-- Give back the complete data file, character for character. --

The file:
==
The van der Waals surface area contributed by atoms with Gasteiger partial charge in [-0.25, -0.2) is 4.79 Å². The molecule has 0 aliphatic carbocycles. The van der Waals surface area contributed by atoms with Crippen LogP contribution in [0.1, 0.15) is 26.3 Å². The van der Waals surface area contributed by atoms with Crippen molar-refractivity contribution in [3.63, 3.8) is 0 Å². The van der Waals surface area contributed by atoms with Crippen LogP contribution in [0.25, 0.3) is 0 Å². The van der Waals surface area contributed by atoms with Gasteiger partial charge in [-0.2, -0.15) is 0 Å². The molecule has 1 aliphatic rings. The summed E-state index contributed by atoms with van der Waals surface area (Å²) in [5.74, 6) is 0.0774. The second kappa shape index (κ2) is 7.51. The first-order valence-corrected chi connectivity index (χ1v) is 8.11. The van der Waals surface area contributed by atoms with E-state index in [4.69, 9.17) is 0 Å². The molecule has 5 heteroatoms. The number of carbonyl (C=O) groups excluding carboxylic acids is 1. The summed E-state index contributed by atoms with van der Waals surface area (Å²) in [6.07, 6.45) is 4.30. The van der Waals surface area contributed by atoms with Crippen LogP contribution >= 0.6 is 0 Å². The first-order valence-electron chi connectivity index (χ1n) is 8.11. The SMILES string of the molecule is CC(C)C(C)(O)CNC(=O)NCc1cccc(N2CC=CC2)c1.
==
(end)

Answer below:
The van der Waals surface area contributed by atoms with Gasteiger partial charge in [-0.25, -0.2) is 4.79 Å². The molecule has 0 aliphatic carbocycles. The van der Waals surface area contributed by atoms with Crippen LogP contribution in [0.1, 0.15) is 26.3 Å². The van der Waals surface area contributed by atoms with Crippen molar-refractivity contribution in [3.63, 3.8) is 0 Å². The van der Waals surface area contributed by atoms with Crippen LogP contribution in [0.25, 0.3) is 0 Å². The van der Waals surface area contributed by atoms with Gasteiger partial charge in [-0.2, -0.15) is 0 Å². The molecule has 1 aliphatic rings. The summed E-state index contributed by atoms with van der Waals surface area (Å²) in [5.74, 6) is 0.0774. The second kappa shape index (κ2) is 7.51. The first-order valence-corrected chi connectivity index (χ1v) is 8.11. The van der Waals surface area contributed by atoms with E-state index in [4.69, 9.17) is 0 Å². The molecule has 5 heteroatoms. The number of carbonyl (C=O) groups excluding carboxylic acids is 1. The summed E-state index contributed by atoms with van der Waals surface area (Å²) in [6.07, 6.45) is 4.30. The van der Waals surface area contributed by atoms with Crippen LogP contribution >= 0.6 is 0 Å². The first-order valence-electron chi connectivity index (χ1n) is 8.11. The SMILES string of the molecule is CC(C)C(C)(O)CNC(=O)NCc1cccc(N2CC=CC2)c1.